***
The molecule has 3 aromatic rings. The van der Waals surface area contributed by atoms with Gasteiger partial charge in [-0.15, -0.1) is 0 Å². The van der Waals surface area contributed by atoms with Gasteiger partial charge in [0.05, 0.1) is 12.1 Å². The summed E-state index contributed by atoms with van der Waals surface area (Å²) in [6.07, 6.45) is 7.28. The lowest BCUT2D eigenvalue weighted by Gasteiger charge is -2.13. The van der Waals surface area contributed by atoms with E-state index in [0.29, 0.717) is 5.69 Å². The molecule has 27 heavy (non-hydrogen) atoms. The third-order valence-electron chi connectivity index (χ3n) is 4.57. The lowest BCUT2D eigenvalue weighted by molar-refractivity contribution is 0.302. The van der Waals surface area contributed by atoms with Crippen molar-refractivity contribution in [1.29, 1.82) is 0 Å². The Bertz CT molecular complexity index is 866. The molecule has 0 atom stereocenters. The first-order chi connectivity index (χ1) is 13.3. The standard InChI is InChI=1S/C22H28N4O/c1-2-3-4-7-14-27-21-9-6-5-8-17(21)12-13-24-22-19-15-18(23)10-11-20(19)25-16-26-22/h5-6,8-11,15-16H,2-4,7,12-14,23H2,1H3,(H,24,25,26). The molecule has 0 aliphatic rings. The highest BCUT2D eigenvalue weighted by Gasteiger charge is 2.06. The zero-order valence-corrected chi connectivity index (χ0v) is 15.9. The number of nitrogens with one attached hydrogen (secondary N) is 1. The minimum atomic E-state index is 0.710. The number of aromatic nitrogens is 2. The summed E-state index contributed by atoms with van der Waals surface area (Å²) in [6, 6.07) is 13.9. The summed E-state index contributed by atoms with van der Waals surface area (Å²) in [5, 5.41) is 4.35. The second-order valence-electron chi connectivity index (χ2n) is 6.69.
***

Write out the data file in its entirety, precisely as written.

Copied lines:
The molecule has 3 aromatic rings. The van der Waals surface area contributed by atoms with Gasteiger partial charge in [-0.15, -0.1) is 0 Å². The van der Waals surface area contributed by atoms with Gasteiger partial charge in [0.05, 0.1) is 12.1 Å². The summed E-state index contributed by atoms with van der Waals surface area (Å²) in [6.07, 6.45) is 7.28. The lowest BCUT2D eigenvalue weighted by Gasteiger charge is -2.13. The van der Waals surface area contributed by atoms with E-state index in [0.29, 0.717) is 5.69 Å². The molecule has 27 heavy (non-hydrogen) atoms. The third-order valence-electron chi connectivity index (χ3n) is 4.57. The lowest BCUT2D eigenvalue weighted by molar-refractivity contribution is 0.302. The van der Waals surface area contributed by atoms with Crippen molar-refractivity contribution in [1.29, 1.82) is 0 Å². The Bertz CT molecular complexity index is 866. The molecule has 0 atom stereocenters. The first-order chi connectivity index (χ1) is 13.3. The standard InChI is InChI=1S/C22H28N4O/c1-2-3-4-7-14-27-21-9-6-5-8-17(21)12-13-24-22-19-15-18(23)10-11-20(19)25-16-26-22/h5-6,8-11,15-16H,2-4,7,12-14,23H2,1H3,(H,24,25,26). The molecule has 0 aliphatic rings. The highest BCUT2D eigenvalue weighted by Gasteiger charge is 2.06. The zero-order valence-corrected chi connectivity index (χ0v) is 15.9. The number of nitrogens with one attached hydrogen (secondary N) is 1. The minimum atomic E-state index is 0.710. The number of aromatic nitrogens is 2. The summed E-state index contributed by atoms with van der Waals surface area (Å²) in [6, 6.07) is 13.9. The summed E-state index contributed by atoms with van der Waals surface area (Å²) in [5, 5.41) is 4.35. The second-order valence-electron chi connectivity index (χ2n) is 6.69.